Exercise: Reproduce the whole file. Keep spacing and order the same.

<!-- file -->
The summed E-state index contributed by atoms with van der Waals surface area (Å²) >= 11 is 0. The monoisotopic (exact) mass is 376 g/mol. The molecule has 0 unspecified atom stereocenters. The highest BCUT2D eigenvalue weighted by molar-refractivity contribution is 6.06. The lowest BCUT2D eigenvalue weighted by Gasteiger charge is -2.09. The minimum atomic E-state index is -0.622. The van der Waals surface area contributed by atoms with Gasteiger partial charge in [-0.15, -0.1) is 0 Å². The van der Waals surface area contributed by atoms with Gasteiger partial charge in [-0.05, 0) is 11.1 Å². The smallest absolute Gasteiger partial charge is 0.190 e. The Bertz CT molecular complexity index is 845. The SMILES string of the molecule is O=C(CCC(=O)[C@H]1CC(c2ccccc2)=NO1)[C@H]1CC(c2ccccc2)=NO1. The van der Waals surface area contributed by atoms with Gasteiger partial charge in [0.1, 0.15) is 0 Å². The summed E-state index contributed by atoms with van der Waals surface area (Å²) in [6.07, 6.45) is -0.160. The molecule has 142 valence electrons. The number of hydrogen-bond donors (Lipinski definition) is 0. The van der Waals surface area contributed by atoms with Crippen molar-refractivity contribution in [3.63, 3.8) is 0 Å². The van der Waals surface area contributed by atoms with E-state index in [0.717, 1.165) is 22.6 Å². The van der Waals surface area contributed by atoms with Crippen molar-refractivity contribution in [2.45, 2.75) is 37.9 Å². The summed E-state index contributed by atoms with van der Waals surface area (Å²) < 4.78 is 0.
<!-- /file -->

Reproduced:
The summed E-state index contributed by atoms with van der Waals surface area (Å²) >= 11 is 0. The monoisotopic (exact) mass is 376 g/mol. The molecule has 0 unspecified atom stereocenters. The highest BCUT2D eigenvalue weighted by molar-refractivity contribution is 6.06. The lowest BCUT2D eigenvalue weighted by Gasteiger charge is -2.09. The minimum atomic E-state index is -0.622. The van der Waals surface area contributed by atoms with Gasteiger partial charge in [-0.15, -0.1) is 0 Å². The van der Waals surface area contributed by atoms with Gasteiger partial charge in [-0.05, 0) is 11.1 Å². The smallest absolute Gasteiger partial charge is 0.190 e. The Bertz CT molecular complexity index is 845. The SMILES string of the molecule is O=C(CCC(=O)[C@H]1CC(c2ccccc2)=NO1)[C@H]1CC(c2ccccc2)=NO1. The van der Waals surface area contributed by atoms with Gasteiger partial charge in [0.1, 0.15) is 0 Å². The summed E-state index contributed by atoms with van der Waals surface area (Å²) in [6.07, 6.45) is -0.160. The molecule has 142 valence electrons. The number of hydrogen-bond donors (Lipinski definition) is 0. The van der Waals surface area contributed by atoms with Crippen molar-refractivity contribution in [3.63, 3.8) is 0 Å². The van der Waals surface area contributed by atoms with E-state index in [0.717, 1.165) is 22.6 Å². The van der Waals surface area contributed by atoms with Crippen molar-refractivity contribution in [2.45, 2.75) is 37.9 Å². The summed E-state index contributed by atoms with van der Waals surface area (Å²) < 4.78 is 0.